"If you meet the Buddha on the road, kill him." The ninth-century sage Lin Chi gave this advice to one of his monks, admonishing him that this Buddha would only be a reflection of his unexamined beliefs and desires. Peter Manseau and Jeff Sharlet took Lin Chi's advice to heart and set out on a car trip around America, looking for Buddhas along the road and the people who meet them: prophets in G-strings dancing to pay the rent, storm chasers hunting for meaning in devastating tornados, gangbangers inking God on their bodies as protection from bullets, cross-dressing terrorist angels looking for a place to sing. Along the way Manseau and Sharlet began to wonder what the traditional scripture they encountered everywhere -- in motels, on billboards, up and down the radio dial -- would look like remade for today's world. To find out, they called upon some of today's most intriguing writers to recast books of the Bible by taking them apart, blowing them up with ink and paper. Rick Moody recasts Jonah as a modern-day gay Jewish man living in Queens. A.L. Kennedy meditates on the absurdity of Genesis. In Samuel, April Reynolds visits a man of tremendous vision in Harlem. Peter Trachtenberg unravels the Gordian logic of Job by way of the Borscht Belt. Haven Kimmel dives into Revelation and comes out in a swoon. Woven through these divine books are Manseau and Sharlet's dispatches from the road, their Psalms of the people. What emerges from this work of calling is not an attack on any religion, but a many-colored, positively riveting look at the facets of true belief. Together these curious minds tell the strange, funny, sad, and true story of religion in America for the spiritual seeker in all of us: A Heretic's Bible.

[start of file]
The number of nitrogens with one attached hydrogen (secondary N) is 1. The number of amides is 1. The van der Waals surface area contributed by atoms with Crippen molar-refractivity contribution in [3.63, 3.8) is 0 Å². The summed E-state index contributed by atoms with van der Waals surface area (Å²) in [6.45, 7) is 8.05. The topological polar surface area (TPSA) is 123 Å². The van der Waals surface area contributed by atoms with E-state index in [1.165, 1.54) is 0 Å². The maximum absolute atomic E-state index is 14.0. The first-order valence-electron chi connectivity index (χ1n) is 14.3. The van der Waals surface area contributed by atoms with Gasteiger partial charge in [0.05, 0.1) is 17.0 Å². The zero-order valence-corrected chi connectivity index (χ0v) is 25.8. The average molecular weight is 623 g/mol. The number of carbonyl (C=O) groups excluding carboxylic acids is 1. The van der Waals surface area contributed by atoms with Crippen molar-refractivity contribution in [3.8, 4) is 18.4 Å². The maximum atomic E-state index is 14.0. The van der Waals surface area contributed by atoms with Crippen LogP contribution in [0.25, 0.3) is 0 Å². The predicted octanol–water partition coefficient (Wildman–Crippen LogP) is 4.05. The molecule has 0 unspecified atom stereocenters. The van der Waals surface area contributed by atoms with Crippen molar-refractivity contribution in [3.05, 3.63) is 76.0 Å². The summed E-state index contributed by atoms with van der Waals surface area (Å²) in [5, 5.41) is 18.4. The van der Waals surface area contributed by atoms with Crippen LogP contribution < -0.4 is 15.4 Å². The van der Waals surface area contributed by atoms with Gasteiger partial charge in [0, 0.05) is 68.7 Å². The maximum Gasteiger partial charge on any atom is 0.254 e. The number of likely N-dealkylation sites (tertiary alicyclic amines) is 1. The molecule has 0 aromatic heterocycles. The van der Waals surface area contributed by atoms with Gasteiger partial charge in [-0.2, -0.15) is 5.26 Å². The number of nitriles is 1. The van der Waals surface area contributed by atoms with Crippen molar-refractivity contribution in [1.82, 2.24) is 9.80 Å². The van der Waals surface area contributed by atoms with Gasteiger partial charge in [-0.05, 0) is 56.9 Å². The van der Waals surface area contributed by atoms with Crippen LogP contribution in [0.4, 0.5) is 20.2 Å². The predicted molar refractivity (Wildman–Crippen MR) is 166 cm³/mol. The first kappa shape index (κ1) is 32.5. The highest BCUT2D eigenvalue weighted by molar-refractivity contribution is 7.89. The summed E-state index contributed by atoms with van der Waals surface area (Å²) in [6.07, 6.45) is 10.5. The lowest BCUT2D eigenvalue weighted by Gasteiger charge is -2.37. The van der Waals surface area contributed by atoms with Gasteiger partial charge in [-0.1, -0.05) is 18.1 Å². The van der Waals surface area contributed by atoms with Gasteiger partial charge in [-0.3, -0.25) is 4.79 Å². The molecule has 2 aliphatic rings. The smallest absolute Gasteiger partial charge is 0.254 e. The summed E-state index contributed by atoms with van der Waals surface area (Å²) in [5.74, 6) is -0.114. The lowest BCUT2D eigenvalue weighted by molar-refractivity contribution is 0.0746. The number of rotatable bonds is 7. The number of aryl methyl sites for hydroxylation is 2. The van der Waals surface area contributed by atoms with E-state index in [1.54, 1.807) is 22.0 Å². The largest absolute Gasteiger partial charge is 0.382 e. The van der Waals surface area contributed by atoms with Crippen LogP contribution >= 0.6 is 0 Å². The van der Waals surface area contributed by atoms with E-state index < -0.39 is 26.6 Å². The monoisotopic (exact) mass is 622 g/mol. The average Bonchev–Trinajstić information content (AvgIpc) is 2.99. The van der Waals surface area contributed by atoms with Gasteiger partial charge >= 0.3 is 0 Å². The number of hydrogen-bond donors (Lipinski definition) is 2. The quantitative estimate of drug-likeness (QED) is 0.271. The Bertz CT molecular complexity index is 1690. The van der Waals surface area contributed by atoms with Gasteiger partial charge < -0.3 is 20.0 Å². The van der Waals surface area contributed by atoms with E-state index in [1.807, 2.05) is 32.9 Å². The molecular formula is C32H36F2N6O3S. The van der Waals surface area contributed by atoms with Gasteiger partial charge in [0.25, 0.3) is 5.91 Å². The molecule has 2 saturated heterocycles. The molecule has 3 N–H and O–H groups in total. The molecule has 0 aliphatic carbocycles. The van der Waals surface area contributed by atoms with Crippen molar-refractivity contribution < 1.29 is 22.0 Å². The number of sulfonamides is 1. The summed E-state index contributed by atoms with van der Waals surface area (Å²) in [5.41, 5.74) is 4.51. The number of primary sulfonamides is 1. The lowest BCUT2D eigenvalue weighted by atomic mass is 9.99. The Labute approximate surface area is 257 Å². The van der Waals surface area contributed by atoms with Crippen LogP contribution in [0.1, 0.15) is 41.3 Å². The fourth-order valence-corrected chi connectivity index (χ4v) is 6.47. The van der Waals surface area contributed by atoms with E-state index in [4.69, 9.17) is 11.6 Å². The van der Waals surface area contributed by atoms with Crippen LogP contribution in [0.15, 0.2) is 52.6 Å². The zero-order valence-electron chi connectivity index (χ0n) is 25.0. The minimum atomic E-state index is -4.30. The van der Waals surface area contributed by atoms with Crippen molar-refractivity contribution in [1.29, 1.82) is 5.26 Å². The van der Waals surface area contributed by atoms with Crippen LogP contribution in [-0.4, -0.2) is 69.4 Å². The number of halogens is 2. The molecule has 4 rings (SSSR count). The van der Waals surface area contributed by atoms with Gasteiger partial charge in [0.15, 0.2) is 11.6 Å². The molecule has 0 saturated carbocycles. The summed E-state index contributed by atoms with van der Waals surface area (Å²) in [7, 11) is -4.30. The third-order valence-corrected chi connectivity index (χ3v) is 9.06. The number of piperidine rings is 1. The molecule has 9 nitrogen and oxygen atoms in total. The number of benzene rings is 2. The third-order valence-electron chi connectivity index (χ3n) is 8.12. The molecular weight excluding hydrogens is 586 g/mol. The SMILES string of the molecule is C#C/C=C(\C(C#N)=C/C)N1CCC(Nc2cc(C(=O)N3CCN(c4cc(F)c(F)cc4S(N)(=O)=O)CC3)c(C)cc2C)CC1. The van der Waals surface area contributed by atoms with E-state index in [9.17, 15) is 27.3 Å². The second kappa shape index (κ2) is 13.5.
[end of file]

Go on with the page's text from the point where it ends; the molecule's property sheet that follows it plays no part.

Peter Manseau is the author of Vows and coauthor of Killing the Buddha. His writing has also appeared in The New York Times Magazine, The Washington Post, and on National Public Radio's All Things Considered. A founding editor of the award-winning webzine KillingTheBuddha.com, he is now the editor of Search, The Magazine of Science, Religion, and Culture. He lives with his wife and two daughters in Washington, D.C., where he studies religion and teaches writing at Georgetown University.